Junior lawyers and paralegals have been described as an endangered species due to the rise of artificial intelligence (AI). But how true is this? In this blog, we consider the possible impact of AI on junior lawyers and ask whether its emergence is a blessing or a curse.
There’s a chilling quote in a recent paper by professor of law, John Flood. “In all probability elite big law firms will retrench to a model closer to the nineteenth century one,” he says. “There will be a small number of partners and a large cohort of mostly underqualified or uncredentialled clerks who have little or no possibility of rising through the firm.”
This, says Flood, who is professor of law at Griffith University in Australia, is because AI is now able to carry out jobs that involve high degrees of repetition and relatively simple processes. The result is that junior associates and paralegals are an “endangered species” and if they are culled from firms there will be no career path to partnership.
Last year, a report by the Law Society predicted that jobs within the profession will be “increasingly affected by automation of legal services functions”. It estimates that by 2038 total employment in the legal sector could be 20% less than it would otherwise have been, with 78,000 fewer jobs.
AI is already having an impact at some firms. In a recent interview in Legal Cheek, Travers Smith’s finance partner and co-head of graduate recruitment Danny Peel explained how AI products benefit the firm: “It might previously have taken several hours of intensive work to bring a 300-page loan agreement precedent to a point where you can start tailoring it to the transaction in question,” he said. “But with this software the same process can be completed much more quickly. Technology has been transformative — sometimes saving hours of time, making life easier for our lawyers and helping keep our clients’ costs down.”
This all sounds rather dispiriting for aspiring lawyers, but there are two sides to every coin and from another perspective AI can be seen in a different light.
For one thing, despite the fact that 85% of law firms of all sizes say that automation is important, according to a recent report in The Times, only 20% of UK law firms have actually invested in AI to date. It seems that those firms that are adopting AI are largely those from the top end of the market. A survey last year revealed that two thirds of the 30 largest UK law firms were conducting paid work using AI.
Interestingly though the report in The Times also revealed that firms were focusing on three core areas for AI: time recording for billing, improving budgeting accuracy, and identifying opportunities through “relationship mapping”.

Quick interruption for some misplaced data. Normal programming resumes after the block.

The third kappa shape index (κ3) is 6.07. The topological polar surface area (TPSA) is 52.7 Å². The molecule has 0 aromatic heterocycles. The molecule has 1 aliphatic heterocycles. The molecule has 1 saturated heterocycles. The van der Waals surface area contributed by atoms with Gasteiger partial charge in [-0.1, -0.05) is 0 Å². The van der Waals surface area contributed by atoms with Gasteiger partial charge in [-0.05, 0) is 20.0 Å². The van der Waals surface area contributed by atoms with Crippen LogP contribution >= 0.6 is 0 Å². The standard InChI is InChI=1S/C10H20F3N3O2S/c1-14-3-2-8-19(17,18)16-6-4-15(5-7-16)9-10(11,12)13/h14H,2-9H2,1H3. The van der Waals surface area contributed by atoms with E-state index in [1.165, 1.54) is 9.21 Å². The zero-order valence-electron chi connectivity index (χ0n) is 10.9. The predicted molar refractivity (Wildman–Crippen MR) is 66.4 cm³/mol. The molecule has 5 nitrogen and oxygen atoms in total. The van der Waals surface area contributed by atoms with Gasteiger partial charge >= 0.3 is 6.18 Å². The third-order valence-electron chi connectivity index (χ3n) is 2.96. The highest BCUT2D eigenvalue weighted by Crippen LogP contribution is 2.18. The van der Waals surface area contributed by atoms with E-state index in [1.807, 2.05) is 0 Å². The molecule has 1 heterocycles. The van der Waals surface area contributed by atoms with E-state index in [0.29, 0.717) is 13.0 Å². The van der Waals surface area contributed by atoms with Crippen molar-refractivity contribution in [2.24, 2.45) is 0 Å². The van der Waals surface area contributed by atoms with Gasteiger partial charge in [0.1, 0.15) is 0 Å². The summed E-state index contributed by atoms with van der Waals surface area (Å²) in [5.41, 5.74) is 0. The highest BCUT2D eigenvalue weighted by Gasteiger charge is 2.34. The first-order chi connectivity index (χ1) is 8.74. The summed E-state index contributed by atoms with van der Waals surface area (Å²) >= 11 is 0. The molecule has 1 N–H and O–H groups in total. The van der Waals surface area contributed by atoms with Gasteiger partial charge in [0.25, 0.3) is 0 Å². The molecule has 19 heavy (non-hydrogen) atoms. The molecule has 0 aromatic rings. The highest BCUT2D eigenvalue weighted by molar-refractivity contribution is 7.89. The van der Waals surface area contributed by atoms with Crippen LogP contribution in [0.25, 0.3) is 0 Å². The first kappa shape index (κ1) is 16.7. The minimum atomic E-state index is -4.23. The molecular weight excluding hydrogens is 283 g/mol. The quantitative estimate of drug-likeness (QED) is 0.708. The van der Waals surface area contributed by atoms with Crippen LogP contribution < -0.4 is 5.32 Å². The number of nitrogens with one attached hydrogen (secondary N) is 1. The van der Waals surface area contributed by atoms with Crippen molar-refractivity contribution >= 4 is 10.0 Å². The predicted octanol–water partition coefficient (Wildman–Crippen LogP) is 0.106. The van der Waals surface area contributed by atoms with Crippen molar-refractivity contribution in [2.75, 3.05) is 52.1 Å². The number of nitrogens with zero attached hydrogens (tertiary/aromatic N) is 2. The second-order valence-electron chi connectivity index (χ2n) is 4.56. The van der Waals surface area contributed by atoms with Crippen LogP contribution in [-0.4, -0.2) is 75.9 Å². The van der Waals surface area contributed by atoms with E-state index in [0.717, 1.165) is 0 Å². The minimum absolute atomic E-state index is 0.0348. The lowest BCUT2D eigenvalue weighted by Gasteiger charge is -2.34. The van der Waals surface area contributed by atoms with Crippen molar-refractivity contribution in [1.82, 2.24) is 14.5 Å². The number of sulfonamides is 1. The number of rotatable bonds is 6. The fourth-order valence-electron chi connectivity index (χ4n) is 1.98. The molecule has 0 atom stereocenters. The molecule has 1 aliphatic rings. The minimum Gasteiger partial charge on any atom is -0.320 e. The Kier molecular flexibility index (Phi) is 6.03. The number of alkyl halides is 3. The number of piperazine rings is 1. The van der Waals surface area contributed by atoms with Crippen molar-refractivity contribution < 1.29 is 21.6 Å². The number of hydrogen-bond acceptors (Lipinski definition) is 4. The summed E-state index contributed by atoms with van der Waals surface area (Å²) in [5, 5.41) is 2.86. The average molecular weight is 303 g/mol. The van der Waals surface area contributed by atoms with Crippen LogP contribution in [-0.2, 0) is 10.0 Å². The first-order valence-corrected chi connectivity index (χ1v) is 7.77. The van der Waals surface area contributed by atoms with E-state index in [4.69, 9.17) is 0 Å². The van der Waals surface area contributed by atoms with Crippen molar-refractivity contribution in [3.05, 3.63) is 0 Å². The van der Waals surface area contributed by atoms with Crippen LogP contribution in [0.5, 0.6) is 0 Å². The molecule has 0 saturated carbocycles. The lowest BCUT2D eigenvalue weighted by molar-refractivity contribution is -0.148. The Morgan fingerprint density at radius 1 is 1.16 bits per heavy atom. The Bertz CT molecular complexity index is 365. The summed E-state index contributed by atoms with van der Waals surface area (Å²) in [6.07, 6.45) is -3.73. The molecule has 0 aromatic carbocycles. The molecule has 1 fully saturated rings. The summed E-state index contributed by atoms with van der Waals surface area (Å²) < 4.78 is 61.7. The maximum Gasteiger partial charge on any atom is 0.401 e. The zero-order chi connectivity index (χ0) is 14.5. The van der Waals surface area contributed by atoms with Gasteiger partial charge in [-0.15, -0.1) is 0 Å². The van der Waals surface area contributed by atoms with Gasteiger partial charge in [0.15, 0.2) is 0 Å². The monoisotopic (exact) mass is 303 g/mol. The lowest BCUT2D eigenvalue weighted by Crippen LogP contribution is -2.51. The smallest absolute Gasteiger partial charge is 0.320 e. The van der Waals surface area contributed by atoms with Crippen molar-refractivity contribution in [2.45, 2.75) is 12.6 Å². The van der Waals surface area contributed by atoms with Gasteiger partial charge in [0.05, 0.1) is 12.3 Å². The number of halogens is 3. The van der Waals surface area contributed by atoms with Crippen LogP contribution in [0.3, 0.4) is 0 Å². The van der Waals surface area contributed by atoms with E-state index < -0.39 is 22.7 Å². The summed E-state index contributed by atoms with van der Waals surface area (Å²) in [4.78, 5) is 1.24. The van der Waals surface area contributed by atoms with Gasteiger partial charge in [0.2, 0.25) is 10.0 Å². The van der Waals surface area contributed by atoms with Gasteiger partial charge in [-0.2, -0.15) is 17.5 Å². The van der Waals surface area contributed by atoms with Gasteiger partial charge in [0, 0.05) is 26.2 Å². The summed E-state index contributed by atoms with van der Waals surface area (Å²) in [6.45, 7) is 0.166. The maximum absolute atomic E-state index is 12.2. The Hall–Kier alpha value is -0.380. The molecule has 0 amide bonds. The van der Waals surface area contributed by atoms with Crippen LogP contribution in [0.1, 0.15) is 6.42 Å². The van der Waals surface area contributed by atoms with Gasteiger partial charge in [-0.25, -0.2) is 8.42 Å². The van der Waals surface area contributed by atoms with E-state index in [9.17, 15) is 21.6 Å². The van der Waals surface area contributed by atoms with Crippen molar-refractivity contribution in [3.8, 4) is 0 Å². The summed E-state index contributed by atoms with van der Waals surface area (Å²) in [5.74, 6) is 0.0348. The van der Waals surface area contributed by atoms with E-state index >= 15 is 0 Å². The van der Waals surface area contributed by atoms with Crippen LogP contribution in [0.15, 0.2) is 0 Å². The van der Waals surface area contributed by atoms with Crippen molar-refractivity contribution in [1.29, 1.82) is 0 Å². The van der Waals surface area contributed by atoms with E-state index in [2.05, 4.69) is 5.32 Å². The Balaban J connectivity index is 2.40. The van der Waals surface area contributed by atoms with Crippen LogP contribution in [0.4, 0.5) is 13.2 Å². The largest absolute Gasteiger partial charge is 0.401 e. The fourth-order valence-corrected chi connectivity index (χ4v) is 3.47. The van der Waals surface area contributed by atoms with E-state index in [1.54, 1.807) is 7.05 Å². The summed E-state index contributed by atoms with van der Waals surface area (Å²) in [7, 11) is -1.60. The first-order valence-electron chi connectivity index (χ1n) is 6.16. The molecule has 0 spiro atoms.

In other words, for the most part the focus at the moment seems to be away from automating legal work currently done by people. This is despite the fact that AI already has the capability to transform the provision of legal services. Areas in which it is already making a difference include:
- Document review by using keyword analysis.
- Legal research by identifying relevant cases and legal precedents.
- Discovery by scanning huge amounts of data digitally.
- Contract creation, review and management by scanning contracts in a matter of seconds and interpreting loan agreements. JP Morgan now has a programme that it claims will save 360,000 legal and compliance man hours a year.
- Predictive analytics by analysing historic data from case law, judges’ rulings, the legal strategies of opposing counsel and winning arguments and determining the likelihood of their claim succeeding. LexisNexis’s product Lex Machina is one such example and is already widely used in the US.
These are just some of the ways AI can and already does improve lawyers’ lives, undoubtedly for the better. The important thing when looking at this list is to recognise that AI is merely an aid. Many remain steadfast in their belief that AI cannot replace a lawyer’s critical skills: the ability to provide strategic advice in complex cases and to understand and respond to a client’s needs.
Rather than seeing AI as a threat, lawyers should welcome it. AI can eliminate some of the mundane, time consuming aspects of the job, freeing them up to apply their legal skill and expertise at a more advanced level (and at a higher chargeable rate).
This is something even Professor Flood recognises in his paper, despite his seemingly pessimistic prediction for the profession. He concludes that the relationship of trust between client and advisor will become critical, something no machine can ever replicate.
“Trusted advisors and trusted brokers will be in high demand in a world wracked with populism and nationalism; someone must be able to communicate over these boundaries and connect with those on the other side,” he says. “Lawyers, because their basic tool is language are ideally suited for these roles.”